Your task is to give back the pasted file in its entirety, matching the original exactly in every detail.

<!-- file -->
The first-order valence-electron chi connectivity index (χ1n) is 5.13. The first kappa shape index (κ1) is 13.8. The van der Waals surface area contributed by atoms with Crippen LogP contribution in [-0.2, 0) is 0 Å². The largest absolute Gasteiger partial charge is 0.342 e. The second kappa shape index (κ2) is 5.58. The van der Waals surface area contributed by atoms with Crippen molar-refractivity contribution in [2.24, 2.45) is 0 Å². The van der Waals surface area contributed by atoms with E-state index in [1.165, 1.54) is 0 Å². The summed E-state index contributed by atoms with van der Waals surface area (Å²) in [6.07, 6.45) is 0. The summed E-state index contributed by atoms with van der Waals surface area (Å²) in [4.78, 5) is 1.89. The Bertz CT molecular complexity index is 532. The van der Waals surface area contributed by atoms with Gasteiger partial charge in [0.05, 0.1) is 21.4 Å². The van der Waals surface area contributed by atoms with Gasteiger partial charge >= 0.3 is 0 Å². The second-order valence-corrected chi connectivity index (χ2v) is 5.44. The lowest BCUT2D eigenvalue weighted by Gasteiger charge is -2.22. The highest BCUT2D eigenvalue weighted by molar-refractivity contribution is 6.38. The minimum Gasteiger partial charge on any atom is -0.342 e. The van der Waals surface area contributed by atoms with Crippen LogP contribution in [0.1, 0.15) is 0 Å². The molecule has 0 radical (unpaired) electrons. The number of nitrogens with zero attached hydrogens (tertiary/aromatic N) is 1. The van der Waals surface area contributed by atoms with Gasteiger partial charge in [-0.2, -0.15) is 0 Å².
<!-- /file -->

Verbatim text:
The first-order valence-electron chi connectivity index (χ1n) is 5.13. The first kappa shape index (κ1) is 13.8. The van der Waals surface area contributed by atoms with Crippen LogP contribution in [-0.2, 0) is 0 Å². The largest absolute Gasteiger partial charge is 0.342 e. The second kappa shape index (κ2) is 5.58. The van der Waals surface area contributed by atoms with Crippen molar-refractivity contribution in [2.24, 2.45) is 0 Å². The van der Waals surface area contributed by atoms with E-state index in [1.165, 1.54) is 0 Å². The summed E-state index contributed by atoms with van der Waals surface area (Å²) in [6.07, 6.45) is 0. The summed E-state index contributed by atoms with van der Waals surface area (Å²) in [4.78, 5) is 1.89. The Bertz CT molecular complexity index is 532. The van der Waals surface area contributed by atoms with Gasteiger partial charge in [0.05, 0.1) is 21.4 Å². The van der Waals surface area contributed by atoms with Gasteiger partial charge >= 0.3 is 0 Å². The second-order valence-corrected chi connectivity index (χ2v) is 5.44. The lowest BCUT2D eigenvalue weighted by Gasteiger charge is -2.22. The highest BCUT2D eigenvalue weighted by molar-refractivity contribution is 6.38. The minimum Gasteiger partial charge on any atom is -0.342 e. The van der Waals surface area contributed by atoms with Crippen LogP contribution in [0.1, 0.15) is 0 Å². The molecule has 0 radical (unpaired) electrons. The number of nitrogens with zero attached hydrogens (tertiary/aromatic N) is 1. The van der Waals surface area contributed by atoms with Gasteiger partial charge in [-0.2, -0.15) is 0 Å².